Learning is in our genes
At the Gene Editing Institute we consider education and outreach an unlimited venture.
University of Delaware doctoral students are at home in our lab, working on theses ranging from elucidating the mechanism of CRISPR-directed gene editing in human cells to the development of the clinical program for squamous cell carcinoma and Sickle-Cell Disease.
We serve as a core lab for the prestigious Wistar Institute as well as the Delaware INBRE collaborative.
National Science Foundation supported education
With funding from the National Science Foundation, we are partnering with Delaware Technical Community College to educate teachers in CRISPR gene editing skills. This program ensures technicians are graduating with critical entry-level and employability skills that support emerging technology areas in the biosciences. We are creating a similar educational program for high school students.
CRISPR in a Box
In a new venture, The Gene Editing Institute is teaming up with Delaware Technical Community College and Rockland Immunochemicals, Inc. to market and sell a new tool for educators called CRISPR in a Box, and to offer virtual training on how to use the kit within their existing biotech curriculums. The kit, and the program, are open to all educators, including high school and four-year colleges.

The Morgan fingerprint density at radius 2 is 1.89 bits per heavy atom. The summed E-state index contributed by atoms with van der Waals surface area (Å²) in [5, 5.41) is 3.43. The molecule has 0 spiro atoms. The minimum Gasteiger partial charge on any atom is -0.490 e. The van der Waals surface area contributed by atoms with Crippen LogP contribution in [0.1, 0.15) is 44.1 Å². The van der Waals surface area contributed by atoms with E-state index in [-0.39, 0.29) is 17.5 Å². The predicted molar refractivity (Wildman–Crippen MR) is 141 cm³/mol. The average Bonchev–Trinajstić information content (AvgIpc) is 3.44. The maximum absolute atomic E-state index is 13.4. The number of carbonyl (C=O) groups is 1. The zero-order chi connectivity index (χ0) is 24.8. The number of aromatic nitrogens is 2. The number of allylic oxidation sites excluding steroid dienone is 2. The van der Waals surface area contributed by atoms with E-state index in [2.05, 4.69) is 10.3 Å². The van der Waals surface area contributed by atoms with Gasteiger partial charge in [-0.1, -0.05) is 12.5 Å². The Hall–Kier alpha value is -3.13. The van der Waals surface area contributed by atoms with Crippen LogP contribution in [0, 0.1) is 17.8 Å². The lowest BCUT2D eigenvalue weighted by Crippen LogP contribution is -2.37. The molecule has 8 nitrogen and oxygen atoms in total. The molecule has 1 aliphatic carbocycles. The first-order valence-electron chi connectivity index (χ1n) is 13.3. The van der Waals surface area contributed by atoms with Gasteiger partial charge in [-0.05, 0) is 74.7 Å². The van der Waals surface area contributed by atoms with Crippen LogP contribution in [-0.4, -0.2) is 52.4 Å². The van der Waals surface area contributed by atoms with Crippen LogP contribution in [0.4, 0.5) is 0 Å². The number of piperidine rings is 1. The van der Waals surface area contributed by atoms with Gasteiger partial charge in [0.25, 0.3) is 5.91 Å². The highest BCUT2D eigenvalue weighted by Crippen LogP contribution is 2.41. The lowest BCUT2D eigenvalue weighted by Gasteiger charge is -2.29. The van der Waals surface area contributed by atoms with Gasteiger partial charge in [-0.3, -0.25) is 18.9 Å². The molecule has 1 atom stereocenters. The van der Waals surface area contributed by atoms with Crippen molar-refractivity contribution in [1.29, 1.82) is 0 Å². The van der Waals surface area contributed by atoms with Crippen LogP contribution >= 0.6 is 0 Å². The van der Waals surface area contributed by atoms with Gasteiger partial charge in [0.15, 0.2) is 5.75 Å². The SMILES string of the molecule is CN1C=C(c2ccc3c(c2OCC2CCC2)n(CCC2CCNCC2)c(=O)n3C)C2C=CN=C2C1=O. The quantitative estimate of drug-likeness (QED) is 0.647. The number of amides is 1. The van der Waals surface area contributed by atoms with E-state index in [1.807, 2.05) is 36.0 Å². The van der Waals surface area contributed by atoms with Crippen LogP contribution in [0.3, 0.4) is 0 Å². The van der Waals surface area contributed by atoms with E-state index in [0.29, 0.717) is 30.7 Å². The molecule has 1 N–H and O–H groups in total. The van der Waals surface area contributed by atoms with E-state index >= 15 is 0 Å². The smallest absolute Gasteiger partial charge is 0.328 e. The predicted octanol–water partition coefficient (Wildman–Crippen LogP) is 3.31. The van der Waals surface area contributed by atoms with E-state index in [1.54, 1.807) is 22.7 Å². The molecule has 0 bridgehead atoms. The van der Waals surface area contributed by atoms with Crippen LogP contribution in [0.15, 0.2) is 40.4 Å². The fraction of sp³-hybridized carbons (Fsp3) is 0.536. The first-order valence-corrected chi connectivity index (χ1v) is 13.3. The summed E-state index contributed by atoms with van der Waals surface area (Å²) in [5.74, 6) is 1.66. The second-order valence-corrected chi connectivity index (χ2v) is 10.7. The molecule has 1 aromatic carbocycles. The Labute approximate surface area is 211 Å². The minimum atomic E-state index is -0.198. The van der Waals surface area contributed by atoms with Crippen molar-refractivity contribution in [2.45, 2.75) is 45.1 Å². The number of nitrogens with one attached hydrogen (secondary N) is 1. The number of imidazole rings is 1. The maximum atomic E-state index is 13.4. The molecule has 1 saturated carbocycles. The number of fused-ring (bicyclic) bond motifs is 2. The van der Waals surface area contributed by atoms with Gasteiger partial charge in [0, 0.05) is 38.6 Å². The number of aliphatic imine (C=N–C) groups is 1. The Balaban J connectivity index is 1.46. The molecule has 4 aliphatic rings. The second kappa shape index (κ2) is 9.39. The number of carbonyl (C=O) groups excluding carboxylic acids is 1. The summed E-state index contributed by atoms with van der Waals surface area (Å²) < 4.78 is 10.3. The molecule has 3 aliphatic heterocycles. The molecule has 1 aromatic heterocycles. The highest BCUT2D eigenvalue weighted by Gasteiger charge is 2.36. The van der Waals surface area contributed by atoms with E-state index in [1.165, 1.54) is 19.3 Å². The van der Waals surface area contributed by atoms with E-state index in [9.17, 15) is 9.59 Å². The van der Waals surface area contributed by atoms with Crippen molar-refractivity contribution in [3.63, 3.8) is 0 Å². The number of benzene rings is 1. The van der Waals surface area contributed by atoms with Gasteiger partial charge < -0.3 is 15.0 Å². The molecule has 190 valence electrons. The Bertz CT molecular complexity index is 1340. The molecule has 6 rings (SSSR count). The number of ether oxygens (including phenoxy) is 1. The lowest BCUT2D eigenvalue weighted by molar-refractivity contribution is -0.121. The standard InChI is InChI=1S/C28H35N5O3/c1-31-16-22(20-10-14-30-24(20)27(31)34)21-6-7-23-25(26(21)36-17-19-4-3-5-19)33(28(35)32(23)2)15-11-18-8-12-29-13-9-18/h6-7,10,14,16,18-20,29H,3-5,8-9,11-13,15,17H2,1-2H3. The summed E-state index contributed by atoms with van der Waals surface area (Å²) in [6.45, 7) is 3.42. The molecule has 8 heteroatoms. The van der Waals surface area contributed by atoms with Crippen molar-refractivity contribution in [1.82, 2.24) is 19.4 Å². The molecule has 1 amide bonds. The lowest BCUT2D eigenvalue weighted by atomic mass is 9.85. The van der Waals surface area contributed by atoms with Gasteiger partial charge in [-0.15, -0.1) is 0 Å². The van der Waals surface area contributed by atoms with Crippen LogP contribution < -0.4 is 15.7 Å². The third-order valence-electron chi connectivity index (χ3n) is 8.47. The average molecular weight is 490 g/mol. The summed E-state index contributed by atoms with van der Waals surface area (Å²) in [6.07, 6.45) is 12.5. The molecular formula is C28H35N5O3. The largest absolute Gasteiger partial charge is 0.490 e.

Are you a partner?
At the Gene Editing Institute, we are passionate about the science and open to new possibilities. If that sounds like your organization, please get in touch to learn more.
Educating the next generation of scientists
CRISPR in a Box is the evolution of a partnership between the Gene Editing Institute and Delaware Tech that began in 2017 with a National Science Foundation grant to develop the first-ever gene editing curriculum for community college students. Under the original grant, Delaware Tech used the kits in educational workshops that have trained more than 70 faculty members from community colleges across the U.S.
CRISPR in a Box tools
The gene editing tools in CRISPR in a Box are designed based on the pioneering discoveries of the Gene Editing Institute that are currently being used to explore next-generation medical therapies and diagnostics for diseases including cancer, sickle-cell anemia and COVID-19. These tools include the CRISPR/Cas complex, a target DNA molecule, mammalian cell free extract and a synthetic DNA molecule.
The kit can be easily incorporated into practically any introductory or advanced biology course with a laboratory component. If a teaching lab can support bacterial cultivation, it can perform the in vitro gene editing lab activity.